Yesterday, Comscore released their their quarterly report on mobile subscriber market share.
The report focuses on what phones US mobile subscribers are using.
Some of the basic numbers:
- There are now 234 million US residents using mobile devices
- 110 million use smart phones
- Google’s Android is still very strong, leading the US smartphone market with a 51.6% share
- Apple’s is 2nd with 32.4%
- Apple is the fastest growing of all smartphone manufacturers, by far
ComScore’s data is based on a survey of 30,000 US consumers.
But what I found really interesting in the report was the mobile content usage that ComScore shared.
How consumers prefer to consume content, of course, affects how marketers and brands decide to deliver that content. This is especially important in the mobile content space considering most entities have to build new systems for the mobile experience, or at least optimize for it.
As smartphones have advanced, mobile apps have gained more and more traction. In December 2011, ComScore’s numbers showed that US smartphone consumers are using downloaded apps more than their web browser (47.6% compared to 47.5%). And since then the trend has continued (apps 51.4%, browser 50.2%) with app usage growing at a faster clip .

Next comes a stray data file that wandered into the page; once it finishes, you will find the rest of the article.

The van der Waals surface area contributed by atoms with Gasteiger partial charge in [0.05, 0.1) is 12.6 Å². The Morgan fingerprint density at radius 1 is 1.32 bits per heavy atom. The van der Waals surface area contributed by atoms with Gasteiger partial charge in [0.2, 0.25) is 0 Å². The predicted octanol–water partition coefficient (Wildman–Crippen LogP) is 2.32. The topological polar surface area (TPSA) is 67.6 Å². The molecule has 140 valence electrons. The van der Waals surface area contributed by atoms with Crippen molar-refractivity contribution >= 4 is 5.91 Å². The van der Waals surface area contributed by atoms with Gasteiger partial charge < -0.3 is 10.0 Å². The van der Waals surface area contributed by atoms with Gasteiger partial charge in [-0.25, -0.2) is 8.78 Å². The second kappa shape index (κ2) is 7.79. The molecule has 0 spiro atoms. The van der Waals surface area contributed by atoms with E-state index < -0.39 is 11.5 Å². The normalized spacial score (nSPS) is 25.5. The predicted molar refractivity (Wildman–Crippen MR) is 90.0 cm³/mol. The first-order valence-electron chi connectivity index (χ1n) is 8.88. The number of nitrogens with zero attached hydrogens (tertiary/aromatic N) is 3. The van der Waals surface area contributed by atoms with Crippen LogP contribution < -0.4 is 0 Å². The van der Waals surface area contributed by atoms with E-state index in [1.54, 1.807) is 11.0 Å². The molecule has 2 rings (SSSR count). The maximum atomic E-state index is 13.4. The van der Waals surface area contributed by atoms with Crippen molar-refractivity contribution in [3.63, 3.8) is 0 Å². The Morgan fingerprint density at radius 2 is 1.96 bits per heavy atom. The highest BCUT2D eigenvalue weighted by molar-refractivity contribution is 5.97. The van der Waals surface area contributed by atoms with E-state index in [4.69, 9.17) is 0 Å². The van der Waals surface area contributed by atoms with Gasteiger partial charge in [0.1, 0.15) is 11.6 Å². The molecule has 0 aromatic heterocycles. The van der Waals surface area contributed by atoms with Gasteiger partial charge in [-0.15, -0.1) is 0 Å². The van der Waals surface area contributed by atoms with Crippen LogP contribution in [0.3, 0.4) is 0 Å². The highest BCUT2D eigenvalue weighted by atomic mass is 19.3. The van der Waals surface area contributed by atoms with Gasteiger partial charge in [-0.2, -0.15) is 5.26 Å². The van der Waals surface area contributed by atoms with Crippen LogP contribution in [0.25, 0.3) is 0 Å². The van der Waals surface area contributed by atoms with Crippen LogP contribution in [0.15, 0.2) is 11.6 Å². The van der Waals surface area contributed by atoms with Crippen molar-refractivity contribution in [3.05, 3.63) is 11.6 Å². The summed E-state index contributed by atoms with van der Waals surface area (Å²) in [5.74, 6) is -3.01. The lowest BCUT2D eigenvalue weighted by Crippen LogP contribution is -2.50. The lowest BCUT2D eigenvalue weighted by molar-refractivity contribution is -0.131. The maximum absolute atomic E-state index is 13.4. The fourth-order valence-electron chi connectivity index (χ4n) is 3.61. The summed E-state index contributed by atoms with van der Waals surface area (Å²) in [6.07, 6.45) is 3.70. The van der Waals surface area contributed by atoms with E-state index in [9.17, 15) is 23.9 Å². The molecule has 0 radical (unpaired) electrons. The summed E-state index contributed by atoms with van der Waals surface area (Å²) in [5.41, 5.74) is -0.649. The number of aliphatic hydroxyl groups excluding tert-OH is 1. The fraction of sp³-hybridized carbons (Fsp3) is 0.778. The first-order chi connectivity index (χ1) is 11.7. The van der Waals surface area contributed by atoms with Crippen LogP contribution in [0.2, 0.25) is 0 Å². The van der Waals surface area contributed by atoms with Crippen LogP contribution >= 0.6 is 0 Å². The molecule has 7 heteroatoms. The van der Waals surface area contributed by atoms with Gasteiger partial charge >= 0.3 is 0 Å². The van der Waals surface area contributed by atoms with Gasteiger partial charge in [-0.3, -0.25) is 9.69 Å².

Both are used at high rate, at more than half of smartphone users, and have only one percentage point separating them.
So the question becomes less about whether brands should develop a mobile app OR a better mobile browser experience, and more that they need both.
Translating the success of mobile apps to a brand experience is tough. Some service oriented businesses, like airlines, hotels, and software, can translate their systems for loyal customers and it makes a lot of sense. But other brands have to find a way to become a utility if they want their app to be more than smartphone pixels.
Just as most brands have had to build a website and build a Facebook presence, it is now time for them to build a better mobile experience. The mobile web is the easiest place to start. The question is, how do brands better capitalize on the consumer love for apps?